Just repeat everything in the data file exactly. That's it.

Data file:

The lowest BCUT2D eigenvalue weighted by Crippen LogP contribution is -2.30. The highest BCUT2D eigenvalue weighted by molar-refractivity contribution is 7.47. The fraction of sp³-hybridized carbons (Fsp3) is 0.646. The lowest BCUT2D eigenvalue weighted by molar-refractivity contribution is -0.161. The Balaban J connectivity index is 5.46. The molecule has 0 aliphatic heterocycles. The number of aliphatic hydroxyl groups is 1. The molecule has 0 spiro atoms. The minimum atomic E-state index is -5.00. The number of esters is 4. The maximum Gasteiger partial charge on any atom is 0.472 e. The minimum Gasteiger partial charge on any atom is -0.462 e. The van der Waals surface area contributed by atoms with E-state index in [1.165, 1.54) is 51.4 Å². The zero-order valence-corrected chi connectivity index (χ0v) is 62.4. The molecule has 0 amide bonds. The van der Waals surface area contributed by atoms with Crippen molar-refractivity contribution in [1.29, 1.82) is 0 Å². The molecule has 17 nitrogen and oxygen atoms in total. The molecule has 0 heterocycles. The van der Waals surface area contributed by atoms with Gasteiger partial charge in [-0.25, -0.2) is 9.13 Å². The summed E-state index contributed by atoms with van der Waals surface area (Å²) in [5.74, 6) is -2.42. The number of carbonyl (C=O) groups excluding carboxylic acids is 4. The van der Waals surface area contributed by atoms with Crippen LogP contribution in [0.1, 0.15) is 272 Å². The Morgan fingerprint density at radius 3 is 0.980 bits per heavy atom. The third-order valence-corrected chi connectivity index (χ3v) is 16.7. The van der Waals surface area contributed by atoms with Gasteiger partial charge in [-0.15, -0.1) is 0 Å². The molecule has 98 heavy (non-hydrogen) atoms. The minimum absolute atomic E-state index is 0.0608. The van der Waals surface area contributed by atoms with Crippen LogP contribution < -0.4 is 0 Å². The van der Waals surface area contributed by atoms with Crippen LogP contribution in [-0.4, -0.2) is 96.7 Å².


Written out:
The lowest BCUT2D eigenvalue weighted by Crippen LogP contribution is -2.30. The highest BCUT2D eigenvalue weighted by molar-refractivity contribution is 7.47. The fraction of sp³-hybridized carbons (Fsp3) is 0.646. The lowest BCUT2D eigenvalue weighted by molar-refractivity contribution is -0.161. The Balaban J connectivity index is 5.46. The molecule has 0 aliphatic heterocycles. The number of aliphatic hydroxyl groups is 1. The molecule has 0 spiro atoms. The minimum atomic E-state index is -5.00. The number of esters is 4. The maximum Gasteiger partial charge on any atom is 0.472 e. The minimum Gasteiger partial charge on any atom is -0.462 e. The van der Waals surface area contributed by atoms with E-state index in [1.165, 1.54) is 51.4 Å². The zero-order valence-corrected chi connectivity index (χ0v) is 62.4. The molecule has 0 amide bonds. The van der Waals surface area contributed by atoms with Crippen molar-refractivity contribution in [1.29, 1.82) is 0 Å². The molecule has 17 nitrogen and oxygen atoms in total. The molecule has 0 heterocycles. The van der Waals surface area contributed by atoms with Gasteiger partial charge in [-0.25, -0.2) is 9.13 Å². The summed E-state index contributed by atoms with van der Waals surface area (Å²) in [5.74, 6) is -2.42. The number of carbonyl (C=O) groups excluding carboxylic acids is 4. The van der Waals surface area contributed by atoms with Crippen LogP contribution in [0.1, 0.15) is 272 Å². The Morgan fingerprint density at radius 3 is 0.980 bits per heavy atom. The third-order valence-corrected chi connectivity index (χ3v) is 16.7. The van der Waals surface area contributed by atoms with Gasteiger partial charge in [-0.15, -0.1) is 0 Å². The molecule has 98 heavy (non-hydrogen) atoms. The minimum absolute atomic E-state index is 0.0608. The van der Waals surface area contributed by atoms with Crippen LogP contribution < -0.4 is 0 Å². The van der Waals surface area contributed by atoms with Crippen LogP contribution in [-0.4, -0.2) is 96.7 Å².